Robshaw in the Telegraph
Posted by: Nicksb
Date: 20 March, 2012 07:09
Looking back on his first Six Nations tournament, the new England captain Chris Robshaw finds it hard to suppress a smile. “It’s been a brilliant campaign,” he says.
“A lot of people didn’t give us a chance. On Saturday we played an Irish side that hadn’t lost to England in eight games, and we won well. It shows how far we have come in such a short space of time. Just compare the Scotland win — which, I think we can admit, was an ugly win — to the Ireland game, you’d think it was a different team. The momentum is fantastic.”
As far as Robshaw is concerned, there is one overriding reason for the new sense of forward propulsion in the England squad: the man in the coach’s box, quietly analysing his team’s every move.
“It shows what Stuart [Lancaster] has created,” he says. “He has developed this environment where we want to perform for each other, for the shirt and for him. He’s given us the freedom to go out and express ourselves. He hasn’t done it alone; the other coaches have been fantastic. But Stuart’s been great.”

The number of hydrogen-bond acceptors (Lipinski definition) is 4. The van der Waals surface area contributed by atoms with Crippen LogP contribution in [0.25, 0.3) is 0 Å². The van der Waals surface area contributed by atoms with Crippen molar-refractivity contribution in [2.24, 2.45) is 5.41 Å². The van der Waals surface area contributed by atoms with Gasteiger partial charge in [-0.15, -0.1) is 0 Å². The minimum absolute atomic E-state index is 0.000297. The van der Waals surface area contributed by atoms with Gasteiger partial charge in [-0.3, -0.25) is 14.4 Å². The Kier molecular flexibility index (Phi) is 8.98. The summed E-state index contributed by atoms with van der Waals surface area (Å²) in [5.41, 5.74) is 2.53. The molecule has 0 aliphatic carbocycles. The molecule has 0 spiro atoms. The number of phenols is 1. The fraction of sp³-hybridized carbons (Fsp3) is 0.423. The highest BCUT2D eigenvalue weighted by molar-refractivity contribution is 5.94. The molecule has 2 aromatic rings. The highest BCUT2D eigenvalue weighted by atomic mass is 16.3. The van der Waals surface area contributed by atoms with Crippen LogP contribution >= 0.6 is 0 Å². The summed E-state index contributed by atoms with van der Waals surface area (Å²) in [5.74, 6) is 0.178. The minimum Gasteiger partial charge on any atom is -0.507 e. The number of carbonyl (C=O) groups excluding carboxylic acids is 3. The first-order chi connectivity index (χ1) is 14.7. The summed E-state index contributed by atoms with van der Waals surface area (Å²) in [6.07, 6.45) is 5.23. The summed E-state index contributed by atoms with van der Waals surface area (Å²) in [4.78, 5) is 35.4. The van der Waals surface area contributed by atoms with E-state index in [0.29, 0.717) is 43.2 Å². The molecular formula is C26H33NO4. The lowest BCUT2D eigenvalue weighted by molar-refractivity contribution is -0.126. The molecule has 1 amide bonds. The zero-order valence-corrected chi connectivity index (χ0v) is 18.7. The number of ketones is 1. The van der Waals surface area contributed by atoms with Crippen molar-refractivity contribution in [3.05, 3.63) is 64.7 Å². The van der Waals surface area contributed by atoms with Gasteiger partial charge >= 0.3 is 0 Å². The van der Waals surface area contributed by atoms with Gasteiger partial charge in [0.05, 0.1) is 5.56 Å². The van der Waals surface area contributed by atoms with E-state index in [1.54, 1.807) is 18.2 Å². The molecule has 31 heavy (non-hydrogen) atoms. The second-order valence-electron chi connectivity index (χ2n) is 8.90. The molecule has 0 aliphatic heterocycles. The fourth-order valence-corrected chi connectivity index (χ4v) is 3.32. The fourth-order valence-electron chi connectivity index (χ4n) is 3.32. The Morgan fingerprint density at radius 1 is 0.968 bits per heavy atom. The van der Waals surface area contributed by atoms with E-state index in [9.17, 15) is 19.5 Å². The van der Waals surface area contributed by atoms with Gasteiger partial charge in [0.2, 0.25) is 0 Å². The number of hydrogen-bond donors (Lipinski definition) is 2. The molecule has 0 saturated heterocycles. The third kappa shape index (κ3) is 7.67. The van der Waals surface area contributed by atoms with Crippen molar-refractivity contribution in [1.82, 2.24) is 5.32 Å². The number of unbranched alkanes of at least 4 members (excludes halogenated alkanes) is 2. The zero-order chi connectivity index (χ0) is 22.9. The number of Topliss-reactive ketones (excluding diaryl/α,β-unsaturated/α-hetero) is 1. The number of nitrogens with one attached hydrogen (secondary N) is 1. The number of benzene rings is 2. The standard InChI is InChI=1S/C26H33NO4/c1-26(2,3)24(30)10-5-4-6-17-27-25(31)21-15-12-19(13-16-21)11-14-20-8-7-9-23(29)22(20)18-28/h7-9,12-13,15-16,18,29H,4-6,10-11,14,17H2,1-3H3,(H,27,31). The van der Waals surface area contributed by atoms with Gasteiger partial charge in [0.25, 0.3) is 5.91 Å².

Were the members of the Rugby Football Union who are tasked with appointing a successor to Martin Johnson as England supremo to listen to the man closest to the action – the England captain – there would be no doubt in their mind: Lancaster, the interim coach, should be gifted the job immediately. Of course, a cynic might suggest Robshaw would say that. A man who didn’t make the cut for Johnson’s World Cup party, who watched the embarrassment Down Under unfold on television; indeed, who had only turned out for his country once before, is likely to be loyal to the coach who gave him such sudden elevation. Except what Robshaw says touches a nerve. In order to reconnect with their core constituency, England needed to regroup, refocus, re-engage.